Application of section 21B
(Clauses 136(2) and 145)
Summary of proposed amendment
The Goods and Services Tax Act 1985 is to be amended to allow a registered person to claim input tax deductions in respect of imported and second-hand goods acquired before registration and to remove the $5,000 minimum requirement for apportioning goods and services acquired before registration.
The amendment will apply from 1 April 2011.
Section 21B of the GST Act allows a registered person to claim input tax deductions for goods or services acquired before registration. As currently drafted, the provision allows input tax deductions only when GST has been charged by the vendor under section 8(1) of the GST Act. Moreover, section 21B does not apply if the original cost of goods or services, excluding GST, was $5,000 or less.
Since GST may be charged on the importation of goods or be imbedded in second-hand goods purchased from an unregistered person, section 21B will be amended to allow a registered person to claim input tax deductions for imported and second-hand goods acquired before registration.
In addition, it is proposed to repeal the $5,000 minimum threshold in section 21B(4). This will allow GST-registered taxpayers to claim input tax deductions for all goods and services acquired before registration.
Section 21B was enacted as part of the Taxation (GST and Remedial Matters) Act 2010, with effect from 1 April 2011, and allows a registered person to make an adjustment in order to claim input tax deductions for goods or services acquired before registration. The purpose of the provision is to ensure that GST imposed on goods or services purchased by a person before their registration is not a cost on the business when those goods or services are used in the business after the person registers for GST.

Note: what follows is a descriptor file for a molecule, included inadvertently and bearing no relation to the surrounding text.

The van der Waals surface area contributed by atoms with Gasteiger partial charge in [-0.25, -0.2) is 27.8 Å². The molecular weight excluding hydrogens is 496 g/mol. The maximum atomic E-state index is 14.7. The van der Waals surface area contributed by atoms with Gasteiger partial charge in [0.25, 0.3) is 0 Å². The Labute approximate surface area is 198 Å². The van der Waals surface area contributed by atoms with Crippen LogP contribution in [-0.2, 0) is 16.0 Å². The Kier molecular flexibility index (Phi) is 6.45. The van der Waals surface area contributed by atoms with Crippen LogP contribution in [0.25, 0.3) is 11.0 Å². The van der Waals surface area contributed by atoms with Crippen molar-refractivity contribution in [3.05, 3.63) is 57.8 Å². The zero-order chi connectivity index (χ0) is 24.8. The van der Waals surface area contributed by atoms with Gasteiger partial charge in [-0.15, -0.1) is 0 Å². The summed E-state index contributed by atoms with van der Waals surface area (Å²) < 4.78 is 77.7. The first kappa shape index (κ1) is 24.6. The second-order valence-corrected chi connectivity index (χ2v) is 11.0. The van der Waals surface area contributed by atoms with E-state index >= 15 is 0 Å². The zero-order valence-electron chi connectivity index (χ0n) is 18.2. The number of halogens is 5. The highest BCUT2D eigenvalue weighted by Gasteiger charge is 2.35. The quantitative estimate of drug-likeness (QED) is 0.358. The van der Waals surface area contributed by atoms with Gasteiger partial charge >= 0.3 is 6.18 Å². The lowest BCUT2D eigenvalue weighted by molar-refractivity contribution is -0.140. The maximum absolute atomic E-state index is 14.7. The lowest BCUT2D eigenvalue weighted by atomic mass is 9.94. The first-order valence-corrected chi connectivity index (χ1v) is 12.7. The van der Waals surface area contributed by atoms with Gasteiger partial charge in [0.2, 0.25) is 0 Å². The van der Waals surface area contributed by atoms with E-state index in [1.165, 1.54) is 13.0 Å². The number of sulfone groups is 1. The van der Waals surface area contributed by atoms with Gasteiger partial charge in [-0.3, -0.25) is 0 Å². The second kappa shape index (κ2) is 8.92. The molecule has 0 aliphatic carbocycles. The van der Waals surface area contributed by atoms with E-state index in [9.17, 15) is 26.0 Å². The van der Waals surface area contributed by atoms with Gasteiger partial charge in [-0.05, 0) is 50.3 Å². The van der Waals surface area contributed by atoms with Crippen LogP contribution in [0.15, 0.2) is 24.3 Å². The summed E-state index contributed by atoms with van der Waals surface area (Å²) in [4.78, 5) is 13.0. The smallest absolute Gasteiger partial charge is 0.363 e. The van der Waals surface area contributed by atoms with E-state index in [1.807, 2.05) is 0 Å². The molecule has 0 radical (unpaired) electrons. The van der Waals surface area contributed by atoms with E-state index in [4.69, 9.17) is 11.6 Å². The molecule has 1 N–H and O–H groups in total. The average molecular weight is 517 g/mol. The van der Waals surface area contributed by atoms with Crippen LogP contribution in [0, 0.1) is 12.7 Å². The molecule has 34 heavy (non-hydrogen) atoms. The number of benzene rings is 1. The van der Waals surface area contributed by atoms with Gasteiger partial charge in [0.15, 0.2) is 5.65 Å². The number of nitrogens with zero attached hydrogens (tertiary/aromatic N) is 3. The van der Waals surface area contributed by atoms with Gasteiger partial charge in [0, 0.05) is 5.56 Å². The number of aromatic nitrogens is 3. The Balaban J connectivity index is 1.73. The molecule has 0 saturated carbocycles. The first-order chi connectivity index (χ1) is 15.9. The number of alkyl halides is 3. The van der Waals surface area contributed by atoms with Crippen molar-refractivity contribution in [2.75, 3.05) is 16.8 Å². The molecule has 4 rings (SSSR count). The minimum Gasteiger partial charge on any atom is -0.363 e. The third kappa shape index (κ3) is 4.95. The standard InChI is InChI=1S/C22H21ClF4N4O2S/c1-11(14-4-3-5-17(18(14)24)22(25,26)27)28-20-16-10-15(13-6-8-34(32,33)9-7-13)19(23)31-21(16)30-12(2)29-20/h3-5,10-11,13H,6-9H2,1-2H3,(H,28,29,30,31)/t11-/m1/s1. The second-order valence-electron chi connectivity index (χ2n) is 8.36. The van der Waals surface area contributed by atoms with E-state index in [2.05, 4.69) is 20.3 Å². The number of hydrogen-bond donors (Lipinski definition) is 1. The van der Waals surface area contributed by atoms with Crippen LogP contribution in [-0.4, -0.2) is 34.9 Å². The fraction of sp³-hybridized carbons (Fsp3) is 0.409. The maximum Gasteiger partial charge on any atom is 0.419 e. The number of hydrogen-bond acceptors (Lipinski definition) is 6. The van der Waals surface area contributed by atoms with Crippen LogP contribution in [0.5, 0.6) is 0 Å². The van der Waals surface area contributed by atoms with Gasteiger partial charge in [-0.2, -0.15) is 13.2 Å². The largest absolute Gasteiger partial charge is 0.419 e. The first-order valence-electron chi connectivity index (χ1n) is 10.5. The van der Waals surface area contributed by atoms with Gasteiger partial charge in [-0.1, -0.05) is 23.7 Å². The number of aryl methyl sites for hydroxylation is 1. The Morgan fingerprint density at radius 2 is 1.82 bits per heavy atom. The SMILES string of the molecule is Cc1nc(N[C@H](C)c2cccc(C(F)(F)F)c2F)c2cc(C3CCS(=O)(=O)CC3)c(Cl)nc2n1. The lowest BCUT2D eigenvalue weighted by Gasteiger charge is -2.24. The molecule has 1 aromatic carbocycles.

Specifically, section 21B operates by requiring a person to treat the period that starts on the date of acquisition and ends on the first balance date that falls after either the time of registration or at a later time when the person uses the goods or services for making taxable supplies as the person’s first adjustment period for the purposes of the GST apportionment rules.
As the legislation operates on the assumption that the person is making a “subsequent” adjustment of the input tax, like the general apportionment rule, the adjustment is allowed only if the original cost of the goods or services was more than $5,000 (section 21B(4)).
As an unregistered person is unable to claim any input tax on the acquisition of goods or services, the effect of the minimum threshold is to preclude them from being able to claim any input tax on goods or services purchased for $5,000 or less.
Furthermore, as currently drafted, section 21B allows input tax deductions only when GST has been charged by the vendor under section 8(1) and not in respect of second-hand or imported goods. This is not an appropriate outcome as the GST component should be recoverable by a purchaser if the acquired goods are used for making taxable supplies.